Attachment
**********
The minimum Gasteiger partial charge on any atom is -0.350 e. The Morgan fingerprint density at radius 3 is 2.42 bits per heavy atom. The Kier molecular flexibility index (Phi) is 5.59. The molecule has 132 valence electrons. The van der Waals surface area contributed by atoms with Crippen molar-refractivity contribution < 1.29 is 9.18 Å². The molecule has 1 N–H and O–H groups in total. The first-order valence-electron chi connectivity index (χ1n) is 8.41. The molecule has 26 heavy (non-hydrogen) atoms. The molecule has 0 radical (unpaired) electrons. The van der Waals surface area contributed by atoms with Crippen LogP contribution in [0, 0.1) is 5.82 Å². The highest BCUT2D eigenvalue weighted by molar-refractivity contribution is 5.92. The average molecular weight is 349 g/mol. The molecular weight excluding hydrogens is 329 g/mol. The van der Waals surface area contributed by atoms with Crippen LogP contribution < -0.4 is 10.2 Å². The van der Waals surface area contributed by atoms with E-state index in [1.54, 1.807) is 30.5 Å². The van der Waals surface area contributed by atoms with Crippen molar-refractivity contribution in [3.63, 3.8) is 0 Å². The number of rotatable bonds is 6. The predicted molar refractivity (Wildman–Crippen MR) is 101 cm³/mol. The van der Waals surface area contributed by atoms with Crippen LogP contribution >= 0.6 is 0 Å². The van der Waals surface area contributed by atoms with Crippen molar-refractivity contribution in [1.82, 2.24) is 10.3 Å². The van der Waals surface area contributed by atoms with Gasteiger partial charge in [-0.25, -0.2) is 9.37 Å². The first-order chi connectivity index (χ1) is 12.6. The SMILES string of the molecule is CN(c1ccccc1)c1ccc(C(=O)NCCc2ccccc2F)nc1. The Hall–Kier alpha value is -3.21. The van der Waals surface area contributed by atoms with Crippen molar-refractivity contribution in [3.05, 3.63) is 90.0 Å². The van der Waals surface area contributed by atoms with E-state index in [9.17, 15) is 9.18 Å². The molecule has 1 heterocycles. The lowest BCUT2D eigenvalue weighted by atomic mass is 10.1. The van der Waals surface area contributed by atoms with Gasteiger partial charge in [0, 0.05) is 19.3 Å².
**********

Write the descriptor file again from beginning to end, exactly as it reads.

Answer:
The minimum Gasteiger partial charge on any atom is -0.350 e. The Morgan fingerprint density at radius 3 is 2.42 bits per heavy atom. The Kier molecular flexibility index (Phi) is 5.59. The molecule has 132 valence electrons. The van der Waals surface area contributed by atoms with Crippen molar-refractivity contribution < 1.29 is 9.18 Å². The molecule has 1 N–H and O–H groups in total. The first-order valence-electron chi connectivity index (χ1n) is 8.41. The molecule has 26 heavy (non-hydrogen) atoms. The molecule has 0 radical (unpaired) electrons. The van der Waals surface area contributed by atoms with Crippen LogP contribution in [0, 0.1) is 5.82 Å². The highest BCUT2D eigenvalue weighted by molar-refractivity contribution is 5.92. The average molecular weight is 349 g/mol. The molecular weight excluding hydrogens is 329 g/mol. The van der Waals surface area contributed by atoms with Crippen LogP contribution < -0.4 is 10.2 Å². The van der Waals surface area contributed by atoms with E-state index in [1.54, 1.807) is 30.5 Å². The van der Waals surface area contributed by atoms with Crippen molar-refractivity contribution in [3.63, 3.8) is 0 Å². The number of rotatable bonds is 6. The predicted molar refractivity (Wildman–Crippen MR) is 101 cm³/mol. The van der Waals surface area contributed by atoms with Crippen LogP contribution >= 0.6 is 0 Å². The van der Waals surface area contributed by atoms with Crippen molar-refractivity contribution in [1.82, 2.24) is 10.3 Å². The van der Waals surface area contributed by atoms with Gasteiger partial charge in [-0.25, -0.2) is 9.37 Å². The first-order chi connectivity index (χ1) is 12.6. The SMILES string of the molecule is CN(c1ccccc1)c1ccc(C(=O)NCCc2ccccc2F)nc1. The Hall–Kier alpha value is -3.21. The van der Waals surface area contributed by atoms with Crippen molar-refractivity contribution in [3.05, 3.63) is 90.0 Å². The van der Waals surface area contributed by atoms with E-state index in [9.17, 15) is 9.18 Å². The molecule has 1 heterocycles. The lowest BCUT2D eigenvalue weighted by atomic mass is 10.1. The van der Waals surface area contributed by atoms with Gasteiger partial charge in [0, 0.05) is 19.3 Å².